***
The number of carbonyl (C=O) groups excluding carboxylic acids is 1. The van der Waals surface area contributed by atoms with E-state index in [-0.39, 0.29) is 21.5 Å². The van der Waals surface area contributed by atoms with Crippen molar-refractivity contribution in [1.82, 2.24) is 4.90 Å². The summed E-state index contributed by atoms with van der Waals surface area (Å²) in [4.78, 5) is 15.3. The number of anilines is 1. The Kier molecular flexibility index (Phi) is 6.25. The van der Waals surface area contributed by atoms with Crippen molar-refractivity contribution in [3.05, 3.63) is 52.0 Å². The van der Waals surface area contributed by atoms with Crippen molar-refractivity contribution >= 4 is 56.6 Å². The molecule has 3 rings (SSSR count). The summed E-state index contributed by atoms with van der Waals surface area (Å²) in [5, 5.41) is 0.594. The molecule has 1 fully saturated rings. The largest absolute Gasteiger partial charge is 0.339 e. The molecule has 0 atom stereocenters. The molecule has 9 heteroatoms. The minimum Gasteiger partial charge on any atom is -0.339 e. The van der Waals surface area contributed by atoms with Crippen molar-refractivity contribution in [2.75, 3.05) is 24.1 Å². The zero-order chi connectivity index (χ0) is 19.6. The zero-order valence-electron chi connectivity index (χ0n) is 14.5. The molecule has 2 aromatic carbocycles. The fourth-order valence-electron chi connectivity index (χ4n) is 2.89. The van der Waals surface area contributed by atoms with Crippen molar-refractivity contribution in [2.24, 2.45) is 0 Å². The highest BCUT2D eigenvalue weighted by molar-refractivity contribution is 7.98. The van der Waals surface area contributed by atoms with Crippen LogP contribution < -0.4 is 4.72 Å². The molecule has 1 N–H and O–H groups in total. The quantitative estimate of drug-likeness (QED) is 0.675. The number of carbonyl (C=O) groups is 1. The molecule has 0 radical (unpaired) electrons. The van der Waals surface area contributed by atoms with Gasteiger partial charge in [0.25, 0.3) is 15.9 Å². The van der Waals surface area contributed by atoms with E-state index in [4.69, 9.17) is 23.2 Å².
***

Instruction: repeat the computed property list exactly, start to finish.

The number of carbonyl (C=O) groups excluding carboxylic acids is 1. The van der Waals surface area contributed by atoms with E-state index in [-0.39, 0.29) is 21.5 Å². The van der Waals surface area contributed by atoms with Crippen molar-refractivity contribution in [1.82, 2.24) is 4.90 Å². The summed E-state index contributed by atoms with van der Waals surface area (Å²) in [4.78, 5) is 15.3. The number of anilines is 1. The Kier molecular flexibility index (Phi) is 6.25. The van der Waals surface area contributed by atoms with Crippen molar-refractivity contribution in [3.05, 3.63) is 52.0 Å². The van der Waals surface area contributed by atoms with Crippen molar-refractivity contribution >= 4 is 56.6 Å². The molecule has 3 rings (SSSR count). The summed E-state index contributed by atoms with van der Waals surface area (Å²) in [5, 5.41) is 0.594. The molecule has 1 fully saturated rings. The largest absolute Gasteiger partial charge is 0.339 e. The molecule has 0 atom stereocenters. The molecule has 9 heteroatoms. The minimum Gasteiger partial charge on any atom is -0.339 e. The van der Waals surface area contributed by atoms with Crippen molar-refractivity contribution in [2.75, 3.05) is 24.1 Å². The zero-order chi connectivity index (χ0) is 19.6. The zero-order valence-electron chi connectivity index (χ0n) is 14.5. The molecule has 2 aromatic carbocycles. The fourth-order valence-electron chi connectivity index (χ4n) is 2.89. The van der Waals surface area contributed by atoms with Crippen molar-refractivity contribution in [2.24, 2.45) is 0 Å². The highest BCUT2D eigenvalue weighted by molar-refractivity contribution is 7.98. The van der Waals surface area contributed by atoms with Crippen LogP contribution < -0.4 is 4.72 Å². The molecule has 1 N–H and O–H groups in total. The quantitative estimate of drug-likeness (QED) is 0.675. The number of carbonyl (C=O) groups is 1. The molecule has 0 radical (unpaired) electrons. The van der Waals surface area contributed by atoms with Gasteiger partial charge in [0.25, 0.3) is 15.9 Å². The van der Waals surface area contributed by atoms with E-state index in [4.69, 9.17) is 23.2 Å².